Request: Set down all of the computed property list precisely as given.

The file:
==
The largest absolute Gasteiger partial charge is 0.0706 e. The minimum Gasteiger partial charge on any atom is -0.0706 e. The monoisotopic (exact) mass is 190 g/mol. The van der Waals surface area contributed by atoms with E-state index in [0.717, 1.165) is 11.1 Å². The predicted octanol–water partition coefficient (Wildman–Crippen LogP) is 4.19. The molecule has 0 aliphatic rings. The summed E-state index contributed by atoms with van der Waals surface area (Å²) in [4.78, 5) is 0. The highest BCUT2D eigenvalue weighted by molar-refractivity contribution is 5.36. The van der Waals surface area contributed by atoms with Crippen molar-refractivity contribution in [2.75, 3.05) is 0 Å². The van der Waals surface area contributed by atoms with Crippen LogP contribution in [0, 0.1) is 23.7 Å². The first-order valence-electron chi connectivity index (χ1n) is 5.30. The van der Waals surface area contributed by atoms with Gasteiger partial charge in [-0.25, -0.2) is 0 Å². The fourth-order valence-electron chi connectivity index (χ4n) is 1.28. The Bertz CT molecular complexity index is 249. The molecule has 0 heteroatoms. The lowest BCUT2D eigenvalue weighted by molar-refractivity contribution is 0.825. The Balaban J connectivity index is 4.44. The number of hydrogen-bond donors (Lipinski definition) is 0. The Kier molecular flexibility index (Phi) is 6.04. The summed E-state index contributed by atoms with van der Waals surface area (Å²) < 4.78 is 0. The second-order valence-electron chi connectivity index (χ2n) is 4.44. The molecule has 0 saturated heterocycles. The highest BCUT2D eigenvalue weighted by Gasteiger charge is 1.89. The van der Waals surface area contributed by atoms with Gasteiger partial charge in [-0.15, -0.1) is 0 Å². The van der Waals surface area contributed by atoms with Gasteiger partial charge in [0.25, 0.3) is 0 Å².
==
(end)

The largest absolute Gasteiger partial charge is 0.0706 e. The minimum Gasteiger partial charge on any atom is -0.0706 e. The monoisotopic (exact) mass is 190 g/mol. The van der Waals surface area contributed by atoms with E-state index in [0.717, 1.165) is 11.1 Å². The predicted octanol–water partition coefficient (Wildman–Crippen LogP) is 4.19. The molecule has 0 aliphatic rings. The summed E-state index contributed by atoms with van der Waals surface area (Å²) in [4.78, 5) is 0. The highest BCUT2D eigenvalue weighted by molar-refractivity contribution is 5.36. The van der Waals surface area contributed by atoms with Crippen molar-refractivity contribution in [2.75, 3.05) is 0 Å². The van der Waals surface area contributed by atoms with Crippen LogP contribution in [0, 0.1) is 23.7 Å². The first-order valence-electron chi connectivity index (χ1n) is 5.30. The van der Waals surface area contributed by atoms with Gasteiger partial charge in [-0.25, -0.2) is 0 Å². The fourth-order valence-electron chi connectivity index (χ4n) is 1.28. The Bertz CT molecular complexity index is 249. The molecule has 0 heteroatoms. The lowest BCUT2D eigenvalue weighted by molar-refractivity contribution is 0.825. The Balaban J connectivity index is 4.44. The number of hydrogen-bond donors (Lipinski definition) is 0. The Kier molecular flexibility index (Phi) is 6.04. The summed E-state index contributed by atoms with van der Waals surface area (Å²) < 4.78 is 0. The second-order valence-electron chi connectivity index (χ2n) is 4.44. The molecule has 0 saturated heterocycles. The highest BCUT2D eigenvalue weighted by Gasteiger charge is 1.89. The van der Waals surface area contributed by atoms with Gasteiger partial charge in [-0.15, -0.1) is 0 Å². The van der Waals surface area contributed by atoms with Gasteiger partial charge in [0.25, 0.3) is 0 Å².